Obviously those working in the NSW Environment Office live in the comparative warmth of Sydney (and sitting in an airconditioned building at the department paid by the grateful taxpayer) and do not experience winter life in much of NSW. From an article in today’s Australian
In an apparent bid to reduce the reliance of local residents on red gum firewood — three-quarters of homes rely on wood heating alone as the district has no natural gas supply — pensioners were advised wearing more clothes and opening the curtains would reduce power costs and “keep them cosy”. The offer of an “energy saving” kit was also made: two hot water bottles, a low-energy light bulb, some draught-preventing foam tape and two “snake” doorstoppers.
Well that’s not going to help much if it’s a frosty minus 5 outside.
Let’s face it. Government is and always has been the problem. We are restricted from free speech by government. We face expensive and unreliable power by government policies. We go to war because of government. We can’t access dead wood in a forest because of government (or more particularly, by the dead wood in government putting out edicts).
Here is the article
NSW pensioner Bob Starkey is angry, insulted — and cold.
After 44 years of hard work, Mr Starkey, 68 — who lives near the junction of the Murray and Edwards Rivers at Mathoura in southern NSW — was looking forward to a blissful retirement.
But now Mr Starkey worries how he and his wife will survive the cold Riverina winters ahead. Firewood lies at the heart of Mr Sharkey’s fears.
River red gums rise from the banks of the Gulpa Creek just in front of his home, but Mr Sharkey is no longer allowed to gather the plentiful dead wood littering the forest floor to fuel his wood heater, his only source of warmth.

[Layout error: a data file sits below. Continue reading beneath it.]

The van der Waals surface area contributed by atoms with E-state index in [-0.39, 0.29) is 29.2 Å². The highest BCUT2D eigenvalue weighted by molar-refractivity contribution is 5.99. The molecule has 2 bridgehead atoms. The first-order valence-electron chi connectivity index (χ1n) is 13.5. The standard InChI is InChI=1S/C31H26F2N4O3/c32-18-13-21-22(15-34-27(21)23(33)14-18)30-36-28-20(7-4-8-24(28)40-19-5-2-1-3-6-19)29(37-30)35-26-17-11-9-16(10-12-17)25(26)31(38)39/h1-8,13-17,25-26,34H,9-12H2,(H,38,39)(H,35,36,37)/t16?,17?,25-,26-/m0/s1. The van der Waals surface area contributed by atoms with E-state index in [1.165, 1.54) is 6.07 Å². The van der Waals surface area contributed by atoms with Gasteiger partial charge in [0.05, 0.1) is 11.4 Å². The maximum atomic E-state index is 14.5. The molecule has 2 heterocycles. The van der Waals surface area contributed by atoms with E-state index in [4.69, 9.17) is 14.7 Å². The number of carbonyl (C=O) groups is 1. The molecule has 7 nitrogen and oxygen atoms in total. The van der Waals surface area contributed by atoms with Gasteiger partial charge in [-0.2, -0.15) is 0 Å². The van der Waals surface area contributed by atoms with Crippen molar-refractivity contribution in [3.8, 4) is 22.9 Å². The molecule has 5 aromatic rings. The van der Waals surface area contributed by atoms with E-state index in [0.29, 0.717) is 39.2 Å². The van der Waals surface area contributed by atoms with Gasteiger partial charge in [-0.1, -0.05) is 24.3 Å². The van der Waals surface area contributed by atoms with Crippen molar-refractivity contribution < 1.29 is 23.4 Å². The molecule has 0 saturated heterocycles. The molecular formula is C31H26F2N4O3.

The Millewa state forest around Mathoura and Moama with its colossal red gum forests was converted into the Murray Valley National Park seven years ago — in an unsuccessful NSW Labor government deal with the Greens to hang on to power — with Mathoura locals such as Mr Starkey requiring permits to collect firewood ever since.
A crackdown by the NSW National Parks and Wildlife Service has further restricted available wood to timber thinned from the forests for ecological benefit, piled in designated-only areas.
Once it runs out, firewood may no longer be available at all, the NSW Environment Office has warned permit holders.
“Here I am in 2017 with a red gum forest 200m from my place and I’m not allowed to get any of the dead wood that is rotting there on the floor in piles to keep my wife and grandkids warm,” Mr Sharkey said yesterday, as a heavy frost lay on his lawn and the temperature fell to -1C.
“Now they are saying that soon no wood will be available at all even if you have a permit; it’s a big worry — am I going to end up with a cold wood heater, no wood and having to sit by the window to try and catch a bit of winter sun; is that what Australia has become?”
The final offence for Mr Sharkey came with a letter sent by the NSW Environment Office to all locals who have previously applied for wood collection permits, advising them of the “Stay Warm, Stay Comfortable Program”.
In an apparent bid to reduce the reliance of local residents on red gum firewood — three-quarters of homes rely on wood heating alone as the district has no natural gas supply — pensioners were advised wearing more clothes and opening the curtains would reduce power costs and “keep them cosy”. The offer of an “energy saving” kit was also made: two hot water bottles, a low-energy light bulb, some draught-preventing foam tape and two “snake” doorstoppers. “It’s insulting … How do think we’ve kept warm up to now — and the Aborigines before us?” Mr Starkey said.
Local Mathoura sawmiller Chris Crump has enough timber too small to turn into valuable sawlogs to spare — and sells it for about $90 a tonne — but can make no sense of what has happened to his local district where state-owned “working” red gum forests used to add hundreds of jobs and $86 million a year to the economy. “It’s bureaucracy gone mad; the forests are not being properly managed and the advice of those who have lived and breathed the forests for generations is being ignored,” he said.